Pagan made a gigantic impact with their sensational debut album ‘Black Wash’ last year. Not only did it gain them fanfare in Australia but it saw them undertake their first European tour to great success. Now, Pagan brings ‘Black Wash’ back around Australia to baptise those who are yet be christened with Pagan’s red wine.
Before Pagan performs at the Crown and Anchor on Thursday, April 18 we chat with vocalist Nikki about their “surreal” year.
“It’s been insane,” Nikki explains over the phone from Melbourne. “When we released the album I never expected we’d be going to Europe twice in six months, playing awesome shows to packed out crowds in Australia and overseas and the record has just been received so well. Especially because it’s been our first one, we’ve put so much into it and we did the best we could do at the time. I’m just really proud of us.”
It was unexpected to see Pagan make such a big impact with their debut album and first official studio recording as a band. However, each member of Pagan is far more experienced than most band’s releasing their first album.
“The guys have all been playing music for close to 20 or 15 years, I’ve been playing music for about eight years now and Pagan has been about four years. I used to be in a punk band with our bassist Dan, he had the idea to create Pagan, a heavy band with three of his favourite musicians. I’d never met the band before, we knew of each other but we’d never hung out. We all went out one night and had a test to see how we get along and we had the best tonight and we instantly all became best friends. The rest is history.”
Pagan’s live show isn’t a normal metal show, it’s more of a heavy metal disco with cult-themed imagery, hot pink neon lights and bottles of red wine, which has made the band notorious.
“We never had a plan of what we’re going to do onstage or what the live shows were going to be. We knew from the start we wanted to use the cult theme, play it up and have the Pagan cross everywhere. We knew we wanted that side of it. With the live shows and my performance style being quite theatrical, that’s just come from a really authentic place, I’ve never gone on staged and planned to spill red wine down my shirt or dance the way I dance, I move to the music the way I want to move to it. I think that’s the mantra of Pagan, we just do things we love and we want to do. Whether or not people like it or understand it or whether or not it fits within a certain genre of music, we don’t care. We just want to be true to ourselves.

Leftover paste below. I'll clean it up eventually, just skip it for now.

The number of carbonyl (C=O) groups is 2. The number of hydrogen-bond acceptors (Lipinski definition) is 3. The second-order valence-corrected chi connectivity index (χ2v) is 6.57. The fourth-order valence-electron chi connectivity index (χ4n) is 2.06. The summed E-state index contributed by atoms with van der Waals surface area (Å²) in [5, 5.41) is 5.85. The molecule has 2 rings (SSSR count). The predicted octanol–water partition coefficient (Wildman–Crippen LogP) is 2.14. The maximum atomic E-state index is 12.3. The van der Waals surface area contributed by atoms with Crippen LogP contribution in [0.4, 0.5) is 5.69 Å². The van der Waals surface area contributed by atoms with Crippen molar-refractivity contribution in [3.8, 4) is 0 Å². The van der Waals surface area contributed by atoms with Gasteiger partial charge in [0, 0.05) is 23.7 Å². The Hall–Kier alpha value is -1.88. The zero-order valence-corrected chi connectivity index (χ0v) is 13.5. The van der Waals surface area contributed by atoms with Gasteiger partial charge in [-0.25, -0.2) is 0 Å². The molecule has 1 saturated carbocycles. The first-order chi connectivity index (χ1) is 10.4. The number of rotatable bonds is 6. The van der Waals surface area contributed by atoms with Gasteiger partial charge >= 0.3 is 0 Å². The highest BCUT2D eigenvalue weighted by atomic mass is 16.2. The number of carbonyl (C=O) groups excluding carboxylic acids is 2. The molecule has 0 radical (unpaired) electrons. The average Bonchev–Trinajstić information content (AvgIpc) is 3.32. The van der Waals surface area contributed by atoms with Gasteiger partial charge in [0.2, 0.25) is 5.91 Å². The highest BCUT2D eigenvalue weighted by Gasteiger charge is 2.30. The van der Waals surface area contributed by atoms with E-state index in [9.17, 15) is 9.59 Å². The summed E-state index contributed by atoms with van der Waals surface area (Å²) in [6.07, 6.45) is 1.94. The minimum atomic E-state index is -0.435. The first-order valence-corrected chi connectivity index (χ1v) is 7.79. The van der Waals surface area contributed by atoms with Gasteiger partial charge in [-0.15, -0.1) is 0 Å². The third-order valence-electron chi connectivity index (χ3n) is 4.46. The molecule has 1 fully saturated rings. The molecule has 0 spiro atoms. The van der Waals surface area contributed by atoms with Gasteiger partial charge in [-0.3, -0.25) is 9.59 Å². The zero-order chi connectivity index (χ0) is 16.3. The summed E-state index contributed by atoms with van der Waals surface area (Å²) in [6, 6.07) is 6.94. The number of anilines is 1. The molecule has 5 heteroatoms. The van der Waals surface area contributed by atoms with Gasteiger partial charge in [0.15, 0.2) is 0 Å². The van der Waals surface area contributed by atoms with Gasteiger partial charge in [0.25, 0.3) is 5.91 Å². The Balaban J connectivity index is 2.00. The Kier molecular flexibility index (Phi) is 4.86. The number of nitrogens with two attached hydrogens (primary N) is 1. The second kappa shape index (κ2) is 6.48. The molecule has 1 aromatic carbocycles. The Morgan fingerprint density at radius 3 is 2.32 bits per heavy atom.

“As a result, it has turned into this Pagan style. You go to a show, we want people to dress up, we want people to drink red wine with us, we want people to dance, have good hair! That’s who we are as people and we ham that up and have fun with it.”
Before ‘Black Wash’ was released the band made a name for themselves with their theatrical live shows and a handful of demos on Bandcamp. However, ‘Black Wash’ was mostly new chapters and verses.
“There are a small handful of songs from our demos that we reworked and recorded for the album. Other than that we actually wrote the album in a six month period with lots of band practices on really cold nights in a storage unit with no toilet, which was the bane of my existence because I’m somebody who needs to go the toilet like every hour. It’s really, really frustrating just watching the guys in my band just piss in the carpark and I’m like I can’t just fucking piss that easily in a car park. I could just squat on the ground but there were people walking around. So that was very frustrating for me,” Nikki laughs.
“We went into the recording studio so ready. We smashed it out in several weeks. The recording was going to be a week long but there was a personal issue that happened. It ended up being broken up into several weeks of recording. I think because we were so ready to go I recorded every single track of my vocals in one day, except for one song. It was the craziest thing I’ve ever done in my life. My stomach was so sore the next day I actually couldn’t laugh, it was insane. My voice was fine because I use my voice correctly. But my stomach muscles were so sore.”
It’s not just Australia that is impressed with the band, ‘Black Wash’ has reached Europe with high praise. Pagan made their debut overseas tour in November, which was also the first time Nikki and any of the band had ever performed overseas.
“It’s overwhelming. I always use the word ‘surreal’. We didn’t know what to expect, we didn’t know if anyone was going to turn up to the shows, we hadn’t seen many of the ticket sales from the shows, we didn’t know what London was selling like. At the venue, the stage was upstairs and the green room was downstairs, so I just made an effort to stay downstairs, I didn’t want to see people and I was getting pretty nervous, I don’t usually get that nervous. I went up to watch the support band for two minutes and didn’t look at the crowd.
“When we went up to play I walked on stage and purposely turned my back to the crowd so I couldn’t see how many people were watching. When I turned around I honestly choked on tears and I started crying, I had to get my shit together because I was about to start screaming. It was a full room in front of me, people were singing the words back and jumping around. It was surreal to have that response for your first time overseas as a band,” Nikki ends, humbly.
Pagan begin The Evil Eye Tour on Thursday 18 April at the Crown and Anchor before touring nationally.
Get tickets via paganrockandroll.com